Pharmaceutical companies are evil (Part MCXII)

Apparently the stimulus bill includes just over a billion in funding to study the comparative efficacy of medical treatments.  Makes perfect sense in a sensible world– i.e., let's focus our resources on treatments that work best and not waste resources on less effective treatments and drugs.  Of course, that's anathema to the pharmaceutical industry and apparently they are doing all they can to stop it (h/t Kevin Drum).  They'd prefer we keep wasting our money on less effective drugs as long as they can sell them for a profit.  

Of course, what's seriously disturbing is that even when we clearly know which treatments are more effective, the drug lobby can still have their way (via Ezra Klein a while back):

The study cost $130,000,000 and included 42,000 patients. It compared
the effectiveness of four types of blood pressure drugs: a calcium
channel blocker, an alpha blocker, an ACE inhibitor, and a simple
diuretic. The diuretic performed best. It was the sort of finding
worthy of celebration. Health costs are too high, and rising too quick.
Our flabby society gets bad readings when it straps on the blood
pressure cuff, and soon enough we'll all be on these drugs. And here
were study results saying that the diuretic, a generic drug which sells
for pennies, outperformed its pricey, patented competitors. So what
happened? Not a whole lot…

Diuretics sales jumped, but only by a few percentage points. "[They]
should have more than doubled," says Curt Furberg, who chaired the
study. And in a world where doctors prescribe medications based on a
simple reading of the latest evidence, maybe they would have doubled.
But we don't live in that world. We live in a world where
pharmaceutical companies have big budgets and sophisticated public
relations teams…

 The basic reality was this: The pharmaceutical companies had a skilled
team and a lot of money promoting their drugs. No one was promoting the
generic diuretics. Folks looking to things like comparative
effectiveness review to save the health care system should take the
story seriously. Evidence is only effective if physicians use it.

Obviously, a lot needs to be done to reign in the power of the pharmaceutical companies.  They do, of course, do a lot of good (my son Alex would have daily seizures if not for them), but put far too much effort in creating a worthless new drug, E.g., Clarinex, because the previous version, Claritin, just went generic.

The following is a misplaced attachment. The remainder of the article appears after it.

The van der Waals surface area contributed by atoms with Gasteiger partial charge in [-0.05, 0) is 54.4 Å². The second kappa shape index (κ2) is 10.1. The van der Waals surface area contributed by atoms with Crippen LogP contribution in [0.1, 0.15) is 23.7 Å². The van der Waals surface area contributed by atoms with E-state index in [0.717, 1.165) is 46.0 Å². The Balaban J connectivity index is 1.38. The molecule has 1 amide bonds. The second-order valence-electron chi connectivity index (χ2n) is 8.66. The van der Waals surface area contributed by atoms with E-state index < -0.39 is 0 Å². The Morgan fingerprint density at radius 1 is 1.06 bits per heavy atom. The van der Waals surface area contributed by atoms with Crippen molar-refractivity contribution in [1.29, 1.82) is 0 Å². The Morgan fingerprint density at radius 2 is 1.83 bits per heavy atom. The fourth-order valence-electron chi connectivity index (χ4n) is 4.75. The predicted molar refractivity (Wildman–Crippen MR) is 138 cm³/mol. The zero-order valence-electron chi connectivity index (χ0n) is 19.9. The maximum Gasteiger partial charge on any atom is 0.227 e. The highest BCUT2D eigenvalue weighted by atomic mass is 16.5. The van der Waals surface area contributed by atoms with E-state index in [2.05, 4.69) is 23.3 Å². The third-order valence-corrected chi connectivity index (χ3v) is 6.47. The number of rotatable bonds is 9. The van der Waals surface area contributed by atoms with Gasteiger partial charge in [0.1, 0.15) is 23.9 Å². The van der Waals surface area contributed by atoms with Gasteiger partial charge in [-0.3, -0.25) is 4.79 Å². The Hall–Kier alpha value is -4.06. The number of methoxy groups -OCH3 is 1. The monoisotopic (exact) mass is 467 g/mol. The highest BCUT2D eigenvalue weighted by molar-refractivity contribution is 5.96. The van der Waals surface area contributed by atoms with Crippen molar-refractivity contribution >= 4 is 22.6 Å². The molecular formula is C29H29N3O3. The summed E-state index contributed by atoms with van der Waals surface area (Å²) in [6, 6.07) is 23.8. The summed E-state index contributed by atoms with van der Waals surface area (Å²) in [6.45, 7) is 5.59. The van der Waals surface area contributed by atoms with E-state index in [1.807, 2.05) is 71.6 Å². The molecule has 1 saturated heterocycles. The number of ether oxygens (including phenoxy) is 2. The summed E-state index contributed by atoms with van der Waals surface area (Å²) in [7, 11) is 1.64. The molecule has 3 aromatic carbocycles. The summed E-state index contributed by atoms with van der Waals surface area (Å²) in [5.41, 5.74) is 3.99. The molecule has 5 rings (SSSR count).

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Fair and Balanced

Of course no serious person takes Fox News seriously, but the degree to which they are truly little more than the media arm of the Republican party is breathtaking.  To wit (via Media Matters):

Normal
0

Normal
0

Fox passes off GOP press release as its own
research — typo and all

Summary: In purporting to "take a look back"
at how the economic recovery plan "grew, and grew, and grew," Fox
News' Jon Scott referenced seven dates, as on-screen graphics cited various
news sources from those time periods — all of which came directly from a
Senate Republican Communications Center press release. A Fox News on-screen
graphic even reproduced a typo contained in the Republican press release.

I guess the primary reason to get your news from Fox news instead of RNC press releases is that at least you get video to go with it.  

 

 

Centrism and stimulus

I haven't been following the stimulus debate quite as closely as I should, but from all accounts it is pretty clear that the Senate "compromise" worked out by the "centrists" is 1) probably dumb and 2) certainly arbitrary.  I'll farm it out to Ezra Klein:

But the gang of job-cutters — to steal Dean Baker's elegant formulation
— hasn't justified their cuts on grounds of either size or efficacy.
Why is $900 billion a stimulus package they would have to oppose, but
$800 billion is a stimulus package they can support? There's been no
explanation for the superiority of $800 billion against $600 billion,
or even against $1.2 trillion. Nelson has not argued that the likely
output gap over the next two years has been overstated in CBO estimates
— and way overstated by Goldman-Sachs' estimates — and thus the stimulus is too large for our purposes.

Nor have they argued that the $40 billion in state aid and $20
billion in school construction will be less stimulative than the $70
billion Alternative Minimum Tax patch, of which exactly 0.5% goes
towards the bottom 60 percent of the income distribution (which are, of
course, the folks most in need of relief, and most likely to spend it
quickly).

In fact, they haven't really argued anything at all. Rather, it's
been a dazzling display of the most analytically bankrupt strain of
centrism: The belief that the right answer lies, by definition,
somewhere between the answers that are already on the table. The
Nelson-Collins bill hasn't been justified in terms of virtues so much
as in terms of abstract numerical positioning. It's a neat trick, and
widely applicable. If one party announced a bill mandating that all
Americans must bathe themselves in mud and brambles, and the other
party opposed the "Mud and Brambles Bathing Act of 2009," Collins and
Nelson would be right there to explain that the American people are
tired of dogma and interest group politics and they have brokered a
compromise mandating that all Americans take a monthly mud and brambles
shower instead.

Ezra also links to this comic which wonderfully sums it up:

 

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